Saturday, March 5, 2016

See-Through Fish Head



You Can Literally See What’s Going Through This Fish’s Head

The Dodo  By Ameena Schelling  Mar. 04, 2016

The deepest oceans have a way of coming up with some of Earth's strangest creatures. But this unusual fish might have them all beat.

Meet Macropinna microstoma, a small fish who appears to be totally normal — until you get to the see-through head.


Yes, see-through. And that's not the strangest part.

See those little things at the end of his face that look like cute, sleepy eyes? Those are his nostrils, or at least organs that help him smell. His real eyes are the brownish tubes inside his head, ending in those bright green half spheres.


While M. microstoma was first documented in 1939, scientists didn't find a complete fish — and discover their fluid-filled bubble heads — until a few years ago, when researchers at the Monterey Bay Aquarium Research Institute (MBARI) were actually able to witness a live fish in action.

M. microstoma is a species of barreleye — a type of fish named for their tubular, barrel-shaped eyes. The species developed their transparent heads and tissue to help them navigate the murky depths of their ocean home, more than 2,000 feet below the surface.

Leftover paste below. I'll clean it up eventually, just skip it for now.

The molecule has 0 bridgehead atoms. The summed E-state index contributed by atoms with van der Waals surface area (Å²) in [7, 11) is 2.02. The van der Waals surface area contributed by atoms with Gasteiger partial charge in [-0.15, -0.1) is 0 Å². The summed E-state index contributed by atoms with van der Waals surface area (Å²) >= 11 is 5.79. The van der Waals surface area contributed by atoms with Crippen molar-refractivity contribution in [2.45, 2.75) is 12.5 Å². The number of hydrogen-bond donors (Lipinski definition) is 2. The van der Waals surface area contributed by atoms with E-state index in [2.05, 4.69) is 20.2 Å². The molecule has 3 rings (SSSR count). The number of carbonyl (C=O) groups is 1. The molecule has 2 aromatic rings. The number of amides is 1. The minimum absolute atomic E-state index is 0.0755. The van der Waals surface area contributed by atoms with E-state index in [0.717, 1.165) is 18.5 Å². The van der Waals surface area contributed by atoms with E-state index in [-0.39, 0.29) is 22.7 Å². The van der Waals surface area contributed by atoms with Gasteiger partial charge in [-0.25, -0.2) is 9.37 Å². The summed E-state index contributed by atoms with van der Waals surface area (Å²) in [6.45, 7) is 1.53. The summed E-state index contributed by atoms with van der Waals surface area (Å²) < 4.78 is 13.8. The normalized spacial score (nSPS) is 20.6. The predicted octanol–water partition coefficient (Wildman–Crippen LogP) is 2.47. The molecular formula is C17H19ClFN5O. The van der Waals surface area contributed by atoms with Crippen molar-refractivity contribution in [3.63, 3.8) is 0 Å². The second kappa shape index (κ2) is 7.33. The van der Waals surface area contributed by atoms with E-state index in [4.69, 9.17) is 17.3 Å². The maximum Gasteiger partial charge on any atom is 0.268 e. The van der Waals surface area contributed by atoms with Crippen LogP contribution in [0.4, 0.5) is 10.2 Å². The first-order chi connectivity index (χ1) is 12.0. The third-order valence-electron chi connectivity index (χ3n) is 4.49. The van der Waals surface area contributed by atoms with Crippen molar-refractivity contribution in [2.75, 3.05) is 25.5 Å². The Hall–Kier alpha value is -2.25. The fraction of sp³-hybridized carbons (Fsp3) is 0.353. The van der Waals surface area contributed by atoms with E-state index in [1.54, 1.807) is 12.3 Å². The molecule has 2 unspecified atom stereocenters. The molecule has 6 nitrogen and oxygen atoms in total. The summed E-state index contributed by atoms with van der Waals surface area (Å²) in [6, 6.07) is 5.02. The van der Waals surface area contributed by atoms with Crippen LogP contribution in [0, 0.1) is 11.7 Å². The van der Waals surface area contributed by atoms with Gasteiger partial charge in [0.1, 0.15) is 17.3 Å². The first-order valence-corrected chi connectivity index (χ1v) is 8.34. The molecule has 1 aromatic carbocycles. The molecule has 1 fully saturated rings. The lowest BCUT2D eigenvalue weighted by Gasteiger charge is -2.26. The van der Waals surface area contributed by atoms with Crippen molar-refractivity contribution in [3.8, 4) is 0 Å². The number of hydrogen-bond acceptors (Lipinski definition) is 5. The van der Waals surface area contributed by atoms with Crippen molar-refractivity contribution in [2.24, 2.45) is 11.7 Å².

According to MBARI, the roughly 6-inch fish spends most of the day hanging motionless in the water — thanks to his large, flat fins — with his eyes pointed upwards to sense the silhouettes of possible prey. When the fish sees something edible, he switches his body into a vertical position to nab it, swiveling his tubular eyes forward so he doesn't lose sight of his meal — which is where the clear head comes in handy.


Scientists at MBARI have also speculated that the green lenses on his eyes help block sunlight, allowing him to focus on the bioluminescence of potential prey.

Of course, that still doesn't explain why his eyes are actually inside his head. But since M. microstoma shares his home with siphonophores — jellyfish-like animal colonies that sometimes look like long, translucent tubes covered in stinging tentacles — scientists think that the protective head may allow the barreleyes to pick off food from the siphonophores' tentacles without their eyes getting stung.


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